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Problem Finding, Department of

There have been so many books and things about problem-solving that we figure most problems are already solved. So we need more problems to keep all those expert problem solvers busy.

Saturday, October 30, 2004


Zen and the Art of VODIP

Here are some comments about a conversation in Ken Rutkowski’s Connected group. The subject was TV on a PC, which meant getting video content over the internet and displaying it on a TV screen. That's VODIP for short.

Any thoughts about why this area continues to have marginal adoption? –Peter Yorke

Although (the D-link DSM-320) works great for any locally stored media, it does not, at this point, have the ability to play any of this on demand content… –Joseph Guice

As more features become available, it will notify you and give you the option to update instantly… D-link DSm-320 ad. PC magazine, Nov 16, 2004 p76

A Near-Perfect Ad-on.. Wouldn’t it be great if you could enjoy its [Windows Media Center Edition 2005] features in other rooms of your house? A Windows Media Center Extender (MCX) lets you do just that. PC magazine, Nov 16, 2004 p34.

PC magazine further explains what it means by near-perfect in a table that lists 14 items of possible content on host PC and checks seven that MCX can play. Things that it can’t play include MPEG-4, Content recorded from premium channels (HBO, Etc.) and Copyright-protected DVD’s.

Thus I begin my list of ten ways you know you’re in Geeksville:

1. A vendor thinks it a marketing advantage to say that the device is unfinished but you can finish it later with updates you will have to wait for, install, and hope they include the services you want.

2. Near-Perfect means that half the things you might want are supported.

3. An explanation of what you can and can’t do takes a table.

4. TBD

No doubt more items will turn up, but these will do as a current explanation of why most people are not interested in trying to send video content from PC to TV by something other than the wired S-video route.

What does this have to do with Zen? Try a technical term: Seamless Integration. The universe can wait, I just want a VODIP technology that is one with itself.

Friday, October 29, 2004


Where is Ipod going?

Ken Rutkowski raised this question to his Connected group. Take two gedanken models from biology: cross breeding and adaptive radiation.

Cross breeding is the quickest idea source. What do you get when you cross an Ipod with---

A cellphone. You get an audio player that suspends (and keeps your place) when you get a call or IM. Automatically downloads your voice-mail and puts it into your playlist. Similarly downloads your e-mail in audio format via text-to-speech. And offers you a new delivery path for audio content. Probably too expensive for a podcast, but just what you want for info about weather and traffic, covering just the route you have specified. Maybe also well-targeted audio news related to your business, stocks, etc. And not very expensive if you accept targeted ads.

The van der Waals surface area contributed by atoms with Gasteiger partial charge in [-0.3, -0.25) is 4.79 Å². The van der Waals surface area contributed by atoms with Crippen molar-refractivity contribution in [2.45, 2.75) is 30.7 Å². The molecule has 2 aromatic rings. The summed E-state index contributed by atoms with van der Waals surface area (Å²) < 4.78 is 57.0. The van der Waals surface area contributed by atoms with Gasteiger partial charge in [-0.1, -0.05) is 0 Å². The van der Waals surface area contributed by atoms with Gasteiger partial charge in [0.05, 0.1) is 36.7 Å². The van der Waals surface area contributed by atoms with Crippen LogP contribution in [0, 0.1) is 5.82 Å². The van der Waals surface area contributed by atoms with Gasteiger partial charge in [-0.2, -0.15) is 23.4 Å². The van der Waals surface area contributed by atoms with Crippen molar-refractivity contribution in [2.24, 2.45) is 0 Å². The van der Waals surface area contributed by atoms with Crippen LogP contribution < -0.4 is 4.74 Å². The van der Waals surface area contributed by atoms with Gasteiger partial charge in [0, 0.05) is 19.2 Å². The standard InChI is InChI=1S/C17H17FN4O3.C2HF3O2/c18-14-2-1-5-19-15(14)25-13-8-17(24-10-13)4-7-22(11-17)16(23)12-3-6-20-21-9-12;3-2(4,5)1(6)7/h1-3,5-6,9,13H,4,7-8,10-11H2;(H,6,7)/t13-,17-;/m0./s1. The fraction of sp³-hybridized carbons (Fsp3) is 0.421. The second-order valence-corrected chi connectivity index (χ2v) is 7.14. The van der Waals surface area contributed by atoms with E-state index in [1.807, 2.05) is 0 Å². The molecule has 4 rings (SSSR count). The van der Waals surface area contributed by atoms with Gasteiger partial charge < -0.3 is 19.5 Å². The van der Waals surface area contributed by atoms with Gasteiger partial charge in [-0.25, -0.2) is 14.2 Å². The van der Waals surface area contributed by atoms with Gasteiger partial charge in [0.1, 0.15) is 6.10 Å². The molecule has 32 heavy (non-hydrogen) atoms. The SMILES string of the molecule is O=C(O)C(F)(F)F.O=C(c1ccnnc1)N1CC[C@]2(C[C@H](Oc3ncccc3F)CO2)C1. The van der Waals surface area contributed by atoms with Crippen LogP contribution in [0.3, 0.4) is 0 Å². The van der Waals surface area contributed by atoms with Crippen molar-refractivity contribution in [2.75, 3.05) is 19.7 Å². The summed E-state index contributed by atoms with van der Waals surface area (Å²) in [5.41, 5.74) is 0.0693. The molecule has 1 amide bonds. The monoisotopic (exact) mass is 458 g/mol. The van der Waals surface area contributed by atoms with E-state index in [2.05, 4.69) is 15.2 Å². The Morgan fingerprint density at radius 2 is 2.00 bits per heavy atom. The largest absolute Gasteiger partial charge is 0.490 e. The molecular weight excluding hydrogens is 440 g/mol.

A PDA. That's obvious, but maybe the question is what do you get if you don't cross an Ipod with a PDA (and a phone)? My guess is a big inventory of PDAs.

A Lexus. You get a great audio system that immediately picks up (Bluetooth) the content you were listening to. And when you get out, the Ipod transfers output back to your ear. You and never miss a stammer on the podcast. (Notice how Podcasting changed the importance of continuity.)

A Wi-Fi net. You get a networked disk that appears on any available network. You use it to take your old Elvis music to the party. (Added benefit: drives the RIAA crazy. If they haven’t already gotten there.) You use it for backup and to take current work with you.

A digital camera. You get a convenient 60 gig hard drive to hold your pictures. You go on a trip and maybe you don't have broadband at Motel 6. Or maybe you go to Yellowstone and fill up your camera by noon. A familiy of 3 is carrying 180 gigs. Some of it is essential music, but it is backed up on the home computer. At Grandma's house you will need some space to download her Bing Crosby files. (Downloaded files are easier to get rid of than her fruitcake.)

A medallion (any style: Nokia, Adama, Olympic). You get another way to carry the thing, It can show pictures of your kids, play your personal theme music, or try out pick-up lines. Maybe the next thing in wearable computers. Fashion statement for the Geeks. Use a little Velcro on the back to attach it to your clothes.